KEYWORDS: ELECTRONIC SIGNATURES
The recent Supreme Court decision in Claremont 24-7 Pty Ltd v Invox Pty Ltd confirms that the Electronic Transactions Act 2011 (WA) operates so that an email signature will be sufficient to meet the formal requirements associated with creating interests in land.
The case is of interest to construction professionals as it is a further indication of the Court's preparedness to see through the distinction between formal and informal correspondence and look to the substance of the transaction.
The dispute concerned the lease over premises in Claremont, Perth, owned by the defendant, Invox Pty Ltd (Invox).
First agreement to lease
In May 2013, Invox and the plaintiff, Claremont 24-7 Pty Ltd (Claremont 24-7), reached agreement for the lease of the premises which Claremont 24-7 planned to operate as a gym trading as a franchisee in the "Snap Fitness" franchise. The agreement for lease was conditional on Claremont 24-7 obtaining council approval for its planned operations. This approval was not granted and accordingly the agreement for lease came to an end.
Second agreement to lease
In September 2014, Claremont 24-7 made a new offer to Invox to lease the premises. Protracted negotiations ensued. Claremont 24-7 sought to secure agreement as to the terms of the proposed lease and Claremont 24-7's exclusivity under the agreement for lease before a council meeting (scheduled for 9 December 2014) at which Claremont 24-7's development application was to be considered for approval.
On 5 December 2014, discussions took place between officers of Claremont 24-7 and Invox over the phone and via email. The parties exchanged versions of the proposed lease. Those discussions culminated in Mr Patel, on behalf of Claremont 24-7, sending an email attaching the terms of a lease in an offer to lease (which had been prepared in a Snap Fitness form) to Mr Cheah, on behalf of Invox and Invox's managing agent, a Mr Santa Maria. The offer to lease had been signed on behalf of Claremont 24-7.
Mr Cheah then sent an email to Invox's agent, copying Mr Patel. That email attached the same terms and stated:
The email concluded "sincerely James Cheah". 123
Following this there were a series of communications between the parties, over a reasonably protracted period, about the transfer of the terms from one form to the other.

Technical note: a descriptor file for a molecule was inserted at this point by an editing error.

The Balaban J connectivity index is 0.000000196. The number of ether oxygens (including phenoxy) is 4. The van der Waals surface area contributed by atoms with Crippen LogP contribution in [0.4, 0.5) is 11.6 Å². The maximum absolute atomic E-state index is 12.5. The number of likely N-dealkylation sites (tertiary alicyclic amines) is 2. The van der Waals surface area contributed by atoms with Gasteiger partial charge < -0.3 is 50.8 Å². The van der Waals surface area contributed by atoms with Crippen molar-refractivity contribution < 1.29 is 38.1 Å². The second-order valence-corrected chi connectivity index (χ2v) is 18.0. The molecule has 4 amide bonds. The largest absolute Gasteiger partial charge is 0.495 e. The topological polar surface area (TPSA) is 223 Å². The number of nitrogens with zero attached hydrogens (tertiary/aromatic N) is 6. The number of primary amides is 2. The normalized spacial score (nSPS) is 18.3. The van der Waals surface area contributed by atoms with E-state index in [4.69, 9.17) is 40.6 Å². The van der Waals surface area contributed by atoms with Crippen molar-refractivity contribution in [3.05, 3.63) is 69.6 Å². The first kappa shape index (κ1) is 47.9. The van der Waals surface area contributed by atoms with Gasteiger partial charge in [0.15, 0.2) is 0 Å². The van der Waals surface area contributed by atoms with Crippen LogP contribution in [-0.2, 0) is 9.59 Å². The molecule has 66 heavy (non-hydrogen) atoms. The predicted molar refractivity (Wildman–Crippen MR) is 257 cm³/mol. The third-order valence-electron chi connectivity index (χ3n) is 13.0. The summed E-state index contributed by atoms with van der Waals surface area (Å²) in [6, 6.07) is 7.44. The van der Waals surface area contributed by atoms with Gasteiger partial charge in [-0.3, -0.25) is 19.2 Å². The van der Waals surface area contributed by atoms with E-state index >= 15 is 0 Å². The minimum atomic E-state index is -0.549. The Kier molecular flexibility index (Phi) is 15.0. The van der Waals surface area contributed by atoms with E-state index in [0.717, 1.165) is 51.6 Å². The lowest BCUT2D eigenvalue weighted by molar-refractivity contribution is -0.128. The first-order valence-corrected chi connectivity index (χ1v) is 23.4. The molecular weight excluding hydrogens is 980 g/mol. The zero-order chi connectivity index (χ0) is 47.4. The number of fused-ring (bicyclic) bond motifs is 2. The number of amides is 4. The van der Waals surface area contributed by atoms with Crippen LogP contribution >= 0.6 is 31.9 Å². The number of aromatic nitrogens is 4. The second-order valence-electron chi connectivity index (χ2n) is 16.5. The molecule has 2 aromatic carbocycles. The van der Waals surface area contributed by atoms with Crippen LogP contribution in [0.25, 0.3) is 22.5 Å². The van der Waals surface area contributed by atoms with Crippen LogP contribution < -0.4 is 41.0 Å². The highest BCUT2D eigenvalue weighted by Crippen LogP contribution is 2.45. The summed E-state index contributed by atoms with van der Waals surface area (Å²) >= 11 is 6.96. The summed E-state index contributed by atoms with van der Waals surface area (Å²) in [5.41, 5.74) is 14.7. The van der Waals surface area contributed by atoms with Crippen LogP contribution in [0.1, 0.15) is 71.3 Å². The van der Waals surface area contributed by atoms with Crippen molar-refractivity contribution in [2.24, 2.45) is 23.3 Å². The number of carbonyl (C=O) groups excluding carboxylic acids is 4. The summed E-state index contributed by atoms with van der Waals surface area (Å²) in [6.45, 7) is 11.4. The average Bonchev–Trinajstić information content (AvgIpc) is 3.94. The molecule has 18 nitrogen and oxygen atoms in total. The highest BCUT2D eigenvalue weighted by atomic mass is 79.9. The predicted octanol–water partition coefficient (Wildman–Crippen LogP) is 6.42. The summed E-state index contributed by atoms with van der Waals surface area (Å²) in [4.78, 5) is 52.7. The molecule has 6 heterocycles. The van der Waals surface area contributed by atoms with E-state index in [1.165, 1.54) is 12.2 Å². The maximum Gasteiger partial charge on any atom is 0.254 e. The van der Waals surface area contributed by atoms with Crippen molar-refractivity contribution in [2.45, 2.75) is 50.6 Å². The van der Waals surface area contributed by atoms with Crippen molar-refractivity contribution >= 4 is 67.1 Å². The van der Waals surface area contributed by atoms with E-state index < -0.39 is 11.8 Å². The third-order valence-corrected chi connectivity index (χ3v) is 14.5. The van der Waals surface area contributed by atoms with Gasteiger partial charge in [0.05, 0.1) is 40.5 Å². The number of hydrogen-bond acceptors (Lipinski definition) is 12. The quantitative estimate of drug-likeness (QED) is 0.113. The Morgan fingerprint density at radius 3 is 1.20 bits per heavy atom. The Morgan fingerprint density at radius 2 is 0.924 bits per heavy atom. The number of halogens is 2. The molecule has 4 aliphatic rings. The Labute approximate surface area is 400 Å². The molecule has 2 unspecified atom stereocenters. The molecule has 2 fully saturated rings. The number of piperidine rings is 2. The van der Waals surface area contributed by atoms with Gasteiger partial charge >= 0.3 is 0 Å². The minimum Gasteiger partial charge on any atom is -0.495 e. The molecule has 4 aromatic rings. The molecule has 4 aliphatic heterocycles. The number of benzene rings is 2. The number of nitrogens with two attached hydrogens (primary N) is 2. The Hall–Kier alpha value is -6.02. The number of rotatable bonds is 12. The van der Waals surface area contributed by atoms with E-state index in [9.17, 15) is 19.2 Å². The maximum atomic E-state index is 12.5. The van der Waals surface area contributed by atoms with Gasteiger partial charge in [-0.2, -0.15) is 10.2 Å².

Events culminated on 31 December 2014 when Invox, through its agent, stated to Claremont 24-7 that it had agreed to lease the premises to another party and would "not pursue your proposal further."
Claremont 24-7 sought an injunction preventing Invox from entering into any lease with a third party.
Invox defended the injunction on a number of bases. However, the crux of the dispute was a typical Masters v Cameron124 analysis of whether the facts supported the existence of a binding agreement as at 5 December 2014. The judge found that at that date there was a binding agreement (in the Snap Fitness Form) that would be replaced when it was put into Invox's preferred form.125
Invox argued that even if an agreement for lease was in place, it was unenforceable because Invox had not actually signed it and, on the basis of either section 34 of the Property Law Act 1969 (WA) or section 4 of the Statute of Frauds 1677 (UK)126 (the Acts). Each of the Acts requires an instrument in writing and a signature in order to create an interest in land.
In response, Claremont 24-7 argued that section 10 of the Electronic Transactions Act 2011 (WA) (ET Act) operated to overcome the lack of a wet signature by Invox on the Snap Fitness Form.
The Court's decision
The Court agreed with Claremont 24-7's analysis and found that:
- the requirement under the Acts for an instrument in writing was satisfied by the Snap Fitness Form;
- each of the Acts required a signature to which section 10(1) of the ET Act applied; and
- the facts (relevantly the use of an email signature, the words "yours sincerely" by Invox's representative and the evident urgency of the situation given the impending council meeting) were such that the requirements of section 10(1) of the ET Act were met.
This case is the first example in Western Australia of section 10 of the ET Act being applied to overcome the lack of a wet signature on a document. Cases from other jurisdictions indicate that an email will not always meet the requirements of the relevant legislation.127
However, the case is indicative of a pragmatic approach by Parliament (and consequently the courts) to the realities of commercial transactions. For construction professionals, it is a further warning that the distinction between formal and informal correspondence is of diminishing importance: so remember, be careful when clicking "send".
122 At 
123 At 
124 (1954) 91 CLR 353
125 At 
126 See Law Reform Act (Statute of Frauds) 1962 (WA) s 2
127 See, eg, Russells v McCardel  VSC 287; J Pereira Femandes SA v Mehta  2 All ER 891; cf Stuart v Hishon  NSWSC 766; Stellard Pty Ltd v North Queensland Fuel Pty Ltd  QSC 119
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